Firefighters respond to call for help from Afghanistan - KWWL - Eastern Iowa Breaking News, Weather, Closings

Firefighters respond to call for help from Afghanistan


WATERLOO (KWWL) -- Soldiers in Afghanistan are receiving help from firefighters thousands of miles away in Waterloo.

A recent fire on an Eastern Afghanistan army base destroyed a maintenance building, fortunately no one was injured. But the blaze left one soldier serving overseas wishing he had his gear from back home.

Waterloo firefighters are reminded of it every time they suit up -- one of their brothers is facing a different kind of danger.

"That's kind of humbling. To see Garrett's helmet there, and to see his name right on the back. To know where he's at, what he's doing, it kind of gets to you a little bit," said Waterloo Fire Captain Mike Moore.

Moore knows Garrett Gingrich, not as an Army Captain, but as one of his trainees.

"I tell them when they're done, if there's anything they ever need... get ahold of me, I'll do whatever I can for them," he said.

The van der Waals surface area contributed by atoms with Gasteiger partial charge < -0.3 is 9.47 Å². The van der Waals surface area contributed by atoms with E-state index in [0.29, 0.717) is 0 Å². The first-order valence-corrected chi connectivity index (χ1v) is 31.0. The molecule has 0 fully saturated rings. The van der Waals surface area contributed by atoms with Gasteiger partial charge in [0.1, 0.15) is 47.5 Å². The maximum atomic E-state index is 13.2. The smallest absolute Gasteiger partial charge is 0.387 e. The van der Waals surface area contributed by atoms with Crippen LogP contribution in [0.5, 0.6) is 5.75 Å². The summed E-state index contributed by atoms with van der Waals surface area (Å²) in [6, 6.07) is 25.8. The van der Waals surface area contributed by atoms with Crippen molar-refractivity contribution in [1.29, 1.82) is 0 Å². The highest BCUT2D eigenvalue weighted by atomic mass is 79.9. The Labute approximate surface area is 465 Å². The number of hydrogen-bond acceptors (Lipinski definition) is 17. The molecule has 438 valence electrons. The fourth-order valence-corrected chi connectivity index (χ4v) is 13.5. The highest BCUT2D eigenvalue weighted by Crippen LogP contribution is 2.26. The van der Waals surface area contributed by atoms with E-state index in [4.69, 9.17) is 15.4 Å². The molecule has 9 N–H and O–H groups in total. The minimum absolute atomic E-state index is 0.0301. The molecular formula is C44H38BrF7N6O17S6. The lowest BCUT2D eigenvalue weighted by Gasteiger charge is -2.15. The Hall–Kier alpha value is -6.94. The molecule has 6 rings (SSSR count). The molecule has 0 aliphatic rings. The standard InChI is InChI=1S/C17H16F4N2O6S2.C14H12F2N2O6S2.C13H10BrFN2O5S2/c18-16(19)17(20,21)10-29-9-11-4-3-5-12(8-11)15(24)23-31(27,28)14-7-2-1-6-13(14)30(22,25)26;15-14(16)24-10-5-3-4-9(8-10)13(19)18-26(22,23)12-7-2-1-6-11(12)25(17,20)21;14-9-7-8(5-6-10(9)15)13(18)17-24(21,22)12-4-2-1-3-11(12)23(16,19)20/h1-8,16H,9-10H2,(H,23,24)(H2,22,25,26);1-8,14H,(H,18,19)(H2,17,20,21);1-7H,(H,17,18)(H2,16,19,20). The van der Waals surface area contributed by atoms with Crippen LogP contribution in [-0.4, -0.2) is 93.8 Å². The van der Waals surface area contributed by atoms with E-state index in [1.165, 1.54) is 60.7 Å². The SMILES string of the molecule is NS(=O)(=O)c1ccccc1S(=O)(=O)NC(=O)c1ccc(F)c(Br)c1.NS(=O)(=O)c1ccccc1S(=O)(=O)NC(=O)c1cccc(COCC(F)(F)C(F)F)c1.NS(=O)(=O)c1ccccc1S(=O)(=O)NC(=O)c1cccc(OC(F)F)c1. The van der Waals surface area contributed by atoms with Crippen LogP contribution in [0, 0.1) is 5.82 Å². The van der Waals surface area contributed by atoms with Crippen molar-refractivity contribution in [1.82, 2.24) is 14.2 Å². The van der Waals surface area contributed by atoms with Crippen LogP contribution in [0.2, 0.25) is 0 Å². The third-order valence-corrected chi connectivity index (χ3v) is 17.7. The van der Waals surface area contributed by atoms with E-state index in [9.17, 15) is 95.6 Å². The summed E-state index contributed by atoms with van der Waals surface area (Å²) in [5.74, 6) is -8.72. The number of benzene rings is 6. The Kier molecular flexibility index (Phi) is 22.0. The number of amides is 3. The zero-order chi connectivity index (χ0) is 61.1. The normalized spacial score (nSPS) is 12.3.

For Gingrich, that day came a few weeks ago while describing a large fire in a note home to his family.

"He was really disappointed, and it sounded like, maybe a little upset, that there was nothing he could do to help. He just had to stand there. And he thought, gosh, if I just had some fire gear, I maybe could have made a difference," said Moore. "Right on the email, it said, see if Captain Moore can get some fire gear. And it just so happened, I knew where some was at."

The department keeps dozens of suits at a training facility near the edge of town.

"We get a lot of used gear -- and it's pretty good used gear. We get it coming in so we can train with it, just use it for practice stuff," Moore said.

A recent donation proved to be a blessing in more than one way. The gear was in great shape, and a couple suits were perfect for Gingrich's needs.

"I wouldn't send him anything that would possibly jeopardize his safety. I picked out some good stuff."

Moore and the rest of the department didn't think twice about helping Gingrich. It's just what you do for your brother.

"It's a family. Even though Garrett's gone, helping other people, doing his job over there, he's still a big part of here too," said Moore.

Online Reporter Colleen O'Shaughnessy

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